Seeing flashing blue and red lights from a police car in your rear-view mirror is never fun. Depending on your previous encounters with law enforcement or from what you’ve witnessed on the news, your interactions with officers might make you very nervous.
For a safer experience, follow this advice:
- Pull over as soon as possible, when it is safe to do so.
- Turn off your vehicle, partially open the window, and place your hands on the top of the steering wheel.
- When requested, provide the officer with your license, insurance, and registration. If these items are in your glove box, ask permission from the officer to open it to retrieve your documents.
What Are Your Rights During a Traffic Stop?
If the officer asks to search your vehicle, you have the right to refuse the search. However, law enforcement can search your vehicle when they believe it may contain evidence of a crime, so they may use this excuse to search it anyway.
You have the right to remain silent – and it is usually in your best interests to exercise this right. You are required to provide the officer with your driver’s license, insurance, and registration, but are not required to answer other questions. A vehicle passenger can ask if they are free to leave, and if the officer answers “yes,” should leave quietly and peacefully. Or, the passenger can remain silently in the vehicle.
If you are arrested, do not resist, even if you believe the police are acting unfairly in their treatment of you. Don’t make excuses, explanations, say anything, or sign anything. Just insist that you want an attorney. Once you are given the opportunity, you will be allowed to make a phone call, but be aware that the police could listen to your call.
You have the right to an attorney – in cases of racially motivated police misconduct, a civil rights attorney should be representing you to pursue justice and hold law enforcement accountable for their actions. These cases can bring a long-term benefit to the community, acting as a deterrent for officers inclined to use racial profiling to stop, harass, or arrest people of color.
Were Your Rights Violated?
It has been well established that traffic stops could be racially motivated. If you believe you are the victim of police misconduct of this type, you need the help of an experienced civil rights attorney. Police misconduct is a very serious issue that must be addressed by a lawyer who has a breadth of experience in taking legal action to hold police officers accountable when they commit civil rights violations. The types of civil rights violations you might experience during a stop can include:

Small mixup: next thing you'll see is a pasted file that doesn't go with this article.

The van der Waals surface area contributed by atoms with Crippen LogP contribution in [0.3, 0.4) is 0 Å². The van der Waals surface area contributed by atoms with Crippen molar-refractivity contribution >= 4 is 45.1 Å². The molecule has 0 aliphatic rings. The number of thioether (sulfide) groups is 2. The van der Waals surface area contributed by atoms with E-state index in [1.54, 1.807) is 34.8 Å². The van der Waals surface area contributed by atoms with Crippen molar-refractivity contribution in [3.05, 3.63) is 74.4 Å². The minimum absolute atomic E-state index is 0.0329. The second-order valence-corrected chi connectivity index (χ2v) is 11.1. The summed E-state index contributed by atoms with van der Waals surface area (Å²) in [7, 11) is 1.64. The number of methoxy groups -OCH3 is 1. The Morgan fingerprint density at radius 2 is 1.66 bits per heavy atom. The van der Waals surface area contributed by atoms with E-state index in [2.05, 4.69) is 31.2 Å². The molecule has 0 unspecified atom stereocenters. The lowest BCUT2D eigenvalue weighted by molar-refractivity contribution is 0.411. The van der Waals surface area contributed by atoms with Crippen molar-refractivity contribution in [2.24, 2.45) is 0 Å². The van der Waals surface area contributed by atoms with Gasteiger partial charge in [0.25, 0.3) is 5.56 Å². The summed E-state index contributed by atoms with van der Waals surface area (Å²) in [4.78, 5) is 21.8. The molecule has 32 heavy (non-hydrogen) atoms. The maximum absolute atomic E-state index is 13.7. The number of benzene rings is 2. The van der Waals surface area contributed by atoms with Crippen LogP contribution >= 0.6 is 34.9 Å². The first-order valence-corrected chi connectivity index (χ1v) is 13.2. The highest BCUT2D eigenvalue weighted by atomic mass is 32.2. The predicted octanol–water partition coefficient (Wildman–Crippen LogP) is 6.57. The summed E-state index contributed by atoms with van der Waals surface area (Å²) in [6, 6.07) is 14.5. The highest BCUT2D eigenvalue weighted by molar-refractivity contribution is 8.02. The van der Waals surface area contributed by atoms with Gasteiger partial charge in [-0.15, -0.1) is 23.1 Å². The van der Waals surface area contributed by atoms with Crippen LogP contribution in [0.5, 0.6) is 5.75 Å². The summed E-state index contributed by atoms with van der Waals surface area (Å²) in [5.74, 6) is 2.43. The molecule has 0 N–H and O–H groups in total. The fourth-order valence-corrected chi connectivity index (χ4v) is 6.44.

- False arrest of a victim that violates your Fourth Amendment rights.
- Malicious prosecution that violates your Fourteenth Amendment rights
- Excessive force in situations that result in serious injury or death.
- Failure of an officer to intervene when a fellow officer is violating your civil rights.
Illegal police stop
Racially motivated police stops and arrests are a significant problem in South Carolina. Recent research of 20 million traffic stops revealed that Blacks were 63 percent more likely to be stopped while driving, even though they drive 16 percent less than whites. The other fact uncovered by the data was that Black people are 115 percent more likely to be searched in a traffic stop than whites, while contraband was found more often in vehicles operated by white drivers. If you were stopped by police who had no valid reason to pull you over, your constitutional rights have been violated.
Probable Cause – What is It?
Under the U.S. Constitution, you cannot be stopped without a valid reason, or “probable cause.” This refers to facts or evidence that would make a reasonable individual, under the same situation, to believe that some offense is being committed or was committed. This could be a traffic issue, such as speeding, a broken tail light, reckless driving, or any other driving or vehicle issue that violates the law. However, if you are stopped by police for no reason, do not challenge the officer to avoid an escalating situation. Remain calm, act respectful, and cooperate with the officer.
Contact a Civil Rights Attorney
If you were a victim of police misconduct, contact Allen Law immediately. As Charleston police misconduct lawyers, we can take action to hold any officer accountable for racially motivated police stops, arrests, or other actions. Know that you have rights, and that we may be able to recover rightful compensation on your behalf if you have experienced constitutional violations at the hands of police officers in South Carolina.
Call us at (843) 882-5005 for a free consultation with no time limit.